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A CurtainUp DC Review
Water by the Spoonful
Haikumom (Gabriela Fernandez-Coffey) is the chat room's bossy administrator. She's been in recovery for a long time but paid a steep price for her addiction. Orangutan, born in Japan but adopted at a very early age by an American couple, is desperate but scared to know more about her background. Amy Kim Waschke plays her as a fierce hysteric who increasingly accentuates her troubles and volume. Of all the characters and performers for that matter, she is the least likeable and the most over-the-top. Her relationship with Chutes & Ladders (a graceful and endearing Vincent J. Brown), a low level employee of the IRS who is estranged from his son, is far-fetched. Tim Getman as Fountainhead, the successful businessman with a happy family and a lust for dope, displays his weakness and his strength in equal measure. That's the online community. We learn what sense of humanity they have in the second act.
Added to these characters are the cousins Gisela Chipe as Yazmin, who has managed to overcome her background of poverty in the Puerto Rican ghetto of Philadelphia to become a professor of music at Swathmore. To illustrate her knowledge and success, playwright Hudes (who was a student of music composition at Yale) has Yaz do a tutor's riff on Coltrane's jazz. It's a pleasant interlude between histrionics but not really pertinent to the play's themes unless you buy the author's notion of the relevance of its dissonance.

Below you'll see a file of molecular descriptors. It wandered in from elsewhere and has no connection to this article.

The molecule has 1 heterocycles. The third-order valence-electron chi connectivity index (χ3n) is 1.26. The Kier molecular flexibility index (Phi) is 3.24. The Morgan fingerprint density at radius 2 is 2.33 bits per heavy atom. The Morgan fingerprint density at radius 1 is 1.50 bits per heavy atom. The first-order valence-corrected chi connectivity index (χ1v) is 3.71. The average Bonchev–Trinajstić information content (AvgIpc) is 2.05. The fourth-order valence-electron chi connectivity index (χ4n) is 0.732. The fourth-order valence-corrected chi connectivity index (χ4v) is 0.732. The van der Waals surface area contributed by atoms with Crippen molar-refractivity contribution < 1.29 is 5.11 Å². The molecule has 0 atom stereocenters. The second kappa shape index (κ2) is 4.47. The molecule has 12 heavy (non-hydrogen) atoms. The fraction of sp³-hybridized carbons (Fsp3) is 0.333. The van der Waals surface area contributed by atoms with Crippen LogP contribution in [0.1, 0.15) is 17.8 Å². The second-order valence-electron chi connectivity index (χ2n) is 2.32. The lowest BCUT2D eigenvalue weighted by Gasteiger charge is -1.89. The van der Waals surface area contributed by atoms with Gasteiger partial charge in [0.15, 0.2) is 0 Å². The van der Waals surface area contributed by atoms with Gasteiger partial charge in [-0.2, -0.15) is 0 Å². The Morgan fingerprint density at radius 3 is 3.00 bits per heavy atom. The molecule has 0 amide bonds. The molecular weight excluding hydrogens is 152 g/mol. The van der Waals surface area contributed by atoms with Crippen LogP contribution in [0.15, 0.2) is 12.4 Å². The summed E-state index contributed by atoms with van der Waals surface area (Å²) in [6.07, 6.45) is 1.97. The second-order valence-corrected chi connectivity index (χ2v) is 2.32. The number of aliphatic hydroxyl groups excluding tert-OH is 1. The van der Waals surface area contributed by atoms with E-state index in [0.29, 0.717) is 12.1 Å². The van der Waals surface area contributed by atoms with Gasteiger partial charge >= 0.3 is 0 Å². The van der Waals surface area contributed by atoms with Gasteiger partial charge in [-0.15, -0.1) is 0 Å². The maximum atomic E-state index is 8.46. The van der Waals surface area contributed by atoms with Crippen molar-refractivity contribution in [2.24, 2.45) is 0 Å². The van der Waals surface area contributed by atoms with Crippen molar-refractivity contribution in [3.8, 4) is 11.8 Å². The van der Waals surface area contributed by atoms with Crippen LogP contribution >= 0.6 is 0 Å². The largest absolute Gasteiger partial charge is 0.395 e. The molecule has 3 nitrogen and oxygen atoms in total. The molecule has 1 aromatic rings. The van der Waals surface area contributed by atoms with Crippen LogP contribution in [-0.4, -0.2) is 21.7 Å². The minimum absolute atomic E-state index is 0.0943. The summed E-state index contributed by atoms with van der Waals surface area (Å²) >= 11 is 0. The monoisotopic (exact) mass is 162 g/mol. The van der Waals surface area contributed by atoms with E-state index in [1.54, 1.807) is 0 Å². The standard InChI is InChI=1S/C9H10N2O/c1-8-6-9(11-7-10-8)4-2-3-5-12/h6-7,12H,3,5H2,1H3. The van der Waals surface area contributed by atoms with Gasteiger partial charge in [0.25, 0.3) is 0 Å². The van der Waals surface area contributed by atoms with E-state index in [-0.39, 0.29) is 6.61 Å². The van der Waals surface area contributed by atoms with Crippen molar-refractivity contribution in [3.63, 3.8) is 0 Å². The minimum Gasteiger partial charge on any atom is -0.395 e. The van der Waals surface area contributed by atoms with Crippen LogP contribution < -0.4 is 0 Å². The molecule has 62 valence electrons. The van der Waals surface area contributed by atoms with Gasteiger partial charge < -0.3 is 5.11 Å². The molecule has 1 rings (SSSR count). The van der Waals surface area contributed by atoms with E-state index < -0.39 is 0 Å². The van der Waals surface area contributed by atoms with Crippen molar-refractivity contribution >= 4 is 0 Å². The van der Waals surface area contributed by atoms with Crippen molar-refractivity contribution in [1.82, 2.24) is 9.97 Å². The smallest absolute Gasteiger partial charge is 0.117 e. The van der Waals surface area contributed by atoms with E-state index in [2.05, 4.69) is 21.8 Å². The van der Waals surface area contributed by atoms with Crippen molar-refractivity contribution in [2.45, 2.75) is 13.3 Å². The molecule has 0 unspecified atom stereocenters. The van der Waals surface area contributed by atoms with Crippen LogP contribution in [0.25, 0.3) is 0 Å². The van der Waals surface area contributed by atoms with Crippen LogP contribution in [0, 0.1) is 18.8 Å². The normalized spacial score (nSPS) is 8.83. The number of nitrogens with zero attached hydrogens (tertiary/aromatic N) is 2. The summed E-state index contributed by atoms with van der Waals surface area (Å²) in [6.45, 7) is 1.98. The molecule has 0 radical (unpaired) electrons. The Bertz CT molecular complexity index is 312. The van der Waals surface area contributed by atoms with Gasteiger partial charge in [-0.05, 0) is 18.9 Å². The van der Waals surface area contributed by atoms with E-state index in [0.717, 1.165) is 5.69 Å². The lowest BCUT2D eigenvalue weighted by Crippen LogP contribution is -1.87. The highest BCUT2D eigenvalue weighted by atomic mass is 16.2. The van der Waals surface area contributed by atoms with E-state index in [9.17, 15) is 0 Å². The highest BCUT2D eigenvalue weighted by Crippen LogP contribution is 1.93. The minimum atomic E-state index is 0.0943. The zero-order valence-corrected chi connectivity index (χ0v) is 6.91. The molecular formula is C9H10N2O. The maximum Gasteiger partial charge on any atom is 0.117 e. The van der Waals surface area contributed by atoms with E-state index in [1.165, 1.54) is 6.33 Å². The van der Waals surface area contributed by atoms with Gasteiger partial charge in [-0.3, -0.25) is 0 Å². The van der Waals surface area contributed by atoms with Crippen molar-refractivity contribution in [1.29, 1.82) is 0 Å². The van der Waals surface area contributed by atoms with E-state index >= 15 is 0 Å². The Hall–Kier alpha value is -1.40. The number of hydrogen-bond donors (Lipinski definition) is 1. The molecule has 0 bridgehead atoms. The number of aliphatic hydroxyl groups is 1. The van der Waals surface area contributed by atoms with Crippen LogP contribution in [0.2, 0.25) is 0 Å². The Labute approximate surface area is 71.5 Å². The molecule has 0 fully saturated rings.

Arturo Soria gives a very strong performance as Elliot, the wounded ex-Marine back from Iraq, who is haunted by nightmares. He'd like to be an actor but for the time being he is making sandwiches at Subway. His telling of a very sad story about his youth is truly the heart of Water by the Spoonful and the origin of its title.
KJ Sanchez's fast-moving direction keeps the dialogue sharp. But Sanchez has her actors yell a lot which takes away from any empathy they might have illicited. Water by the Spoonful won the 2012 Pulitzer Prize for Drama over Jon Robin Bates's Other Desert Cities, considered by many to be the better play. Two other plays by Quiara Alegria Hudes have been nominated for Pulitzers. Clearly she has a voice that Artistic Directors and prize givers like to hear.
op Editor's Note: As the second play in the trilogy opens in DC, the finale is running at New York's Second Stage. To read the review of this (which also links to other productions of Water by the Spoonful) go here .